I wonder what the side effects of this pesticide are – doubtless, the testing done was extensive (sic) given the lack of lag time and we all know the wonderful record of the chemical industry as a whole – DDT, Agent Orange, Round-up (oh, wait, Round-up is owned by Bayer – just saying).

“Much Tougher” in 2020

The Donald, not to outdone by the strategic genius in his own mind, has, as reported in the South China Morning Post on September 3rd/19, has ‘suggested’ that China better do a trade deal now because, “ The deal will get MUCH TOUGHER (Donald’s caps)” when he wins in 2020. But Donald just said last week that he wasn’t interested in a deal now; and who said he is going to win anything other than Ratcatcher-in-Chief (he’s perfect for that job because it takes one to know one – just saying).

Someone Else’s Fault

Finally, China is calling out the old dictionary. To deflect criticism re: their shortsightedness concerning Hong Kong, they first accused the USA of having “black hands” in inciting this unrest …when that didn’t stick, they blamed Taiwan with the same appellation. Their effrontery is truly amazing – no tech theft, no trading with Iran, no mistakes…everything is someone else’s fault. Just like the Great Famine either never happened or was someone else’s fault. All of this is right out of the 1960’s playbook.

And they have the effrontery to demand what they insist on as “fair play” in the world’s media even as they curb anyone’s reporting of the unpalatable truth. Last week, a Wall Street Journal reporter who has been in Beijing since 2014 was expelled from the country for having co-reported on a cousin of Xi Jinping who loves China so much that he became an Australian citizen, the better to enhance his money laundering operation, all the while consorting with persons ‘known’ to the police. Charming person, really – just the type that you would invite home to tea (after you locked up your valuables and your womenfolk).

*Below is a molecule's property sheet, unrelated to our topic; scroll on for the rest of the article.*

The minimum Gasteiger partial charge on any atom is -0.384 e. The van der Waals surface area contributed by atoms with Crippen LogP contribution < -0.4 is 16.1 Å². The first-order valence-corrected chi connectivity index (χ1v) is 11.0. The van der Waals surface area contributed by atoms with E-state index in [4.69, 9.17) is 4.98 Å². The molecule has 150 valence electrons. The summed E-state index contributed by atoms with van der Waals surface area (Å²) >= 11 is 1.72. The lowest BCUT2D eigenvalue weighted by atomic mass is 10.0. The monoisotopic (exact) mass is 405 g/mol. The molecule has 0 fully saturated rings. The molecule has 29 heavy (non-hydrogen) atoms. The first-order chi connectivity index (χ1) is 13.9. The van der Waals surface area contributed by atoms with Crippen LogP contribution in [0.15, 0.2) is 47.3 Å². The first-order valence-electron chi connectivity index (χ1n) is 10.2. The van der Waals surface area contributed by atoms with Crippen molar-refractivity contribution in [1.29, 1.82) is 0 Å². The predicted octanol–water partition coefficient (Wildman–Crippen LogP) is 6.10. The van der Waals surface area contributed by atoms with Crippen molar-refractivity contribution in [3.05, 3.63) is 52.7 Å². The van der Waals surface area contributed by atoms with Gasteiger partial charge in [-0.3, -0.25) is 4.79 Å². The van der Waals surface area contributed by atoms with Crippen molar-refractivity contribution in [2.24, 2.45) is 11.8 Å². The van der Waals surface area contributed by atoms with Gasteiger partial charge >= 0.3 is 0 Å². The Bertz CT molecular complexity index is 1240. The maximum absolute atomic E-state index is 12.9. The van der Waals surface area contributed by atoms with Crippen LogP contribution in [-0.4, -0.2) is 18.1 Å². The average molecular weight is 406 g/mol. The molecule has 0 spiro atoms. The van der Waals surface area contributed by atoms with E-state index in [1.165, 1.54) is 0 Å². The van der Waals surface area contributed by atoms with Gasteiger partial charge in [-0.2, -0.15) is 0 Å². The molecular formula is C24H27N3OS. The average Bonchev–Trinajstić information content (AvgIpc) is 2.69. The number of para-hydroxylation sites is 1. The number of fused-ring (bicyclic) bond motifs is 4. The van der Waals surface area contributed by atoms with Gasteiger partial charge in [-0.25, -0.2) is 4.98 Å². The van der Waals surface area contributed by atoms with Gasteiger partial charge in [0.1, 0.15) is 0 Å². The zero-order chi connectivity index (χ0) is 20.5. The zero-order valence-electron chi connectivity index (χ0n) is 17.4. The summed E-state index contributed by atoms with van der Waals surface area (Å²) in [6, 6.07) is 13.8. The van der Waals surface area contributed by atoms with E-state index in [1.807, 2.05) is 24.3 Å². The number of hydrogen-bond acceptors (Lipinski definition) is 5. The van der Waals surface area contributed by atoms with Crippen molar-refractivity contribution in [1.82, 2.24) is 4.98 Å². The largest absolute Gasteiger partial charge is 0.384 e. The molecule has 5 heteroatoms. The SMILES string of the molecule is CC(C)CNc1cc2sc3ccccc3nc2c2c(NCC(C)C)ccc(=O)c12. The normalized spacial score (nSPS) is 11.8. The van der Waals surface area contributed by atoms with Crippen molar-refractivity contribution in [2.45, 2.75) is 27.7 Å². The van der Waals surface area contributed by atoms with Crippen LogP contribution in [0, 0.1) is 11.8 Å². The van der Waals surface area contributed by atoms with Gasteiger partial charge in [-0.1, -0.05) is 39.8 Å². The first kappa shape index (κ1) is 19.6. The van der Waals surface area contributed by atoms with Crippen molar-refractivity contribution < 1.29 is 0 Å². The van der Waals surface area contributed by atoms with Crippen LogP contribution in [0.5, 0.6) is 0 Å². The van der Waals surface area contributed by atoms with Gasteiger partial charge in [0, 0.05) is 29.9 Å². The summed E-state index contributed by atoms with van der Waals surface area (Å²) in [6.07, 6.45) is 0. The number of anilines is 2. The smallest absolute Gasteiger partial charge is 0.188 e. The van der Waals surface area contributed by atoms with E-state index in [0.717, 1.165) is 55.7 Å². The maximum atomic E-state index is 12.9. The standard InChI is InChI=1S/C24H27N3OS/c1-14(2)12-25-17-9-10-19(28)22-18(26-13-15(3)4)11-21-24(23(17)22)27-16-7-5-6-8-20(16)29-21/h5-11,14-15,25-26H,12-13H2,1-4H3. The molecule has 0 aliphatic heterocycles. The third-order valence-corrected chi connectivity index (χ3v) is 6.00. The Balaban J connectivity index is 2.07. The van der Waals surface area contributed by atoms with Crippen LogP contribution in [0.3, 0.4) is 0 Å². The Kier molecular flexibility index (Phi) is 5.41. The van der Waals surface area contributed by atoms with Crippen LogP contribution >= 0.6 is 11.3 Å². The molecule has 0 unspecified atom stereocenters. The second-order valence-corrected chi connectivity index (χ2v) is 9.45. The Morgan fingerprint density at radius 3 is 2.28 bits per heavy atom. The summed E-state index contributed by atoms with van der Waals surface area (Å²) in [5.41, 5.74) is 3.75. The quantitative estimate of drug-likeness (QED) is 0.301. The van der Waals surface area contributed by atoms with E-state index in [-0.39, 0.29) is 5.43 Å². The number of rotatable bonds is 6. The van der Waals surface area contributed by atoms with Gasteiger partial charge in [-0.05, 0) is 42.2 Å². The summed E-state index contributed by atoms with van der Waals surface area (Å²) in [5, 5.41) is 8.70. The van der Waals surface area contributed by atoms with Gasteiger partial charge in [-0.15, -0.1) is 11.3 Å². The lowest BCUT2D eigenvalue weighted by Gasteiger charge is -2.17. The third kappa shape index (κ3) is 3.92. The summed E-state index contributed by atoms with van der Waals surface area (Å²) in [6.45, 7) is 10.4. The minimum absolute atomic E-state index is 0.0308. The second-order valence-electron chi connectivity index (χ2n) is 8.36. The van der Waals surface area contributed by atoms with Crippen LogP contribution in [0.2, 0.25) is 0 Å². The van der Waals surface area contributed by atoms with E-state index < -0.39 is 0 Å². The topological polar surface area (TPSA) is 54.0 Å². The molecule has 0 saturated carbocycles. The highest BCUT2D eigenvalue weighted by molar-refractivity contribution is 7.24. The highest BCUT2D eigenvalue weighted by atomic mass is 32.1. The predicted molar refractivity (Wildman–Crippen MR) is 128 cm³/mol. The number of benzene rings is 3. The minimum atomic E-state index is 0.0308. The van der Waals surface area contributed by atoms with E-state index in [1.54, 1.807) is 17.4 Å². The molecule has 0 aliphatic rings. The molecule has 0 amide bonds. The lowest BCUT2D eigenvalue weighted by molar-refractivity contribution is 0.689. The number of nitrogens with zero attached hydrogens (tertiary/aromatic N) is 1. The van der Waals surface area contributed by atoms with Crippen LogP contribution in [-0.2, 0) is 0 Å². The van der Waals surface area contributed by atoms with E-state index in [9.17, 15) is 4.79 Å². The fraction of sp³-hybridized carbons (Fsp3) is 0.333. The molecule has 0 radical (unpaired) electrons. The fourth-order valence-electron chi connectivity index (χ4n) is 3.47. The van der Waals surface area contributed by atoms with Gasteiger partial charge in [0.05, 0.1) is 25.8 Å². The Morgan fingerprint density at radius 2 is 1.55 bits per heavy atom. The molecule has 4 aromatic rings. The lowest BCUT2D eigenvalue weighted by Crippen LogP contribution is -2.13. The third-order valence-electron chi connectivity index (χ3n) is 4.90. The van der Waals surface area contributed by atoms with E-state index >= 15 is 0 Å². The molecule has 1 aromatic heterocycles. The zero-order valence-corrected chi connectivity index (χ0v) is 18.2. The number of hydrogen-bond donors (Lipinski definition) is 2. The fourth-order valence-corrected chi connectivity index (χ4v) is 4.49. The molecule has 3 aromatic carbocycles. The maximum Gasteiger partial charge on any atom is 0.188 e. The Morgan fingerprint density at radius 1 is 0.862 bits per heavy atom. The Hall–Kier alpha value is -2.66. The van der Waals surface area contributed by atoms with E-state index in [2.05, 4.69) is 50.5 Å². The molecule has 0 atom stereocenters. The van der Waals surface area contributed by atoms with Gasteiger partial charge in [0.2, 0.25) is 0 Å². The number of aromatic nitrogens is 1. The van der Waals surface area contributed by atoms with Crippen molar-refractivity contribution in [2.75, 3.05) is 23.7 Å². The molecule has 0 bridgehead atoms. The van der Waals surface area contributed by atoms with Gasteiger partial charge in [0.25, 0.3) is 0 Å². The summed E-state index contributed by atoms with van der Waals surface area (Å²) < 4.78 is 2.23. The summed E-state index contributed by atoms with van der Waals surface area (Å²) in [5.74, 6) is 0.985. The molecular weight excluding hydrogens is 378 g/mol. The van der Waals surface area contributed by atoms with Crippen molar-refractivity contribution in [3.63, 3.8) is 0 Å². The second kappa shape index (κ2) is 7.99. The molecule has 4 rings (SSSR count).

Stealing the nation’s birthright?

Speaking of Xi, when not worrying about the colour of the USA’s hands, he’s urged the (Chinese) Communist Party, “to brace for a long term struggle against a variety of threats including economy and defense, Hong Kong, and Taiwan that would last at least through 2049 (as reported by Xinhua on Sept. 3/19). Sounds like he read the tea leaves (Pu Er made from newspapers or Tieguanyin with formaldehyde, to name 2 wonderful Chinese innovations in the food chain) and is setting the mood – speaking of mood and press, The UN ruling in 2016 ie. 3 years ago that China’s claim to the islands in the South China Sea was NOT upheld has, to this day, NOT been reported in China, leaving the availability for whenever needed of a great dictator tactic of rallying the nation against ‘an enemy who is stealing the nation’s birthright’. Just saying yugely sadly.

Thanks for reading.

Comments? Suggestions? Let me know, please.



Global Gab #26

About the Author


Bennett Little is one of our experts in the Global From Asia VIP network. Get to know more about him here.



Bennett Little is one of our experts in the Global From Asia VIP network. Get to know more about him here.

Tags:Global economy, Global From Asia, Global Gab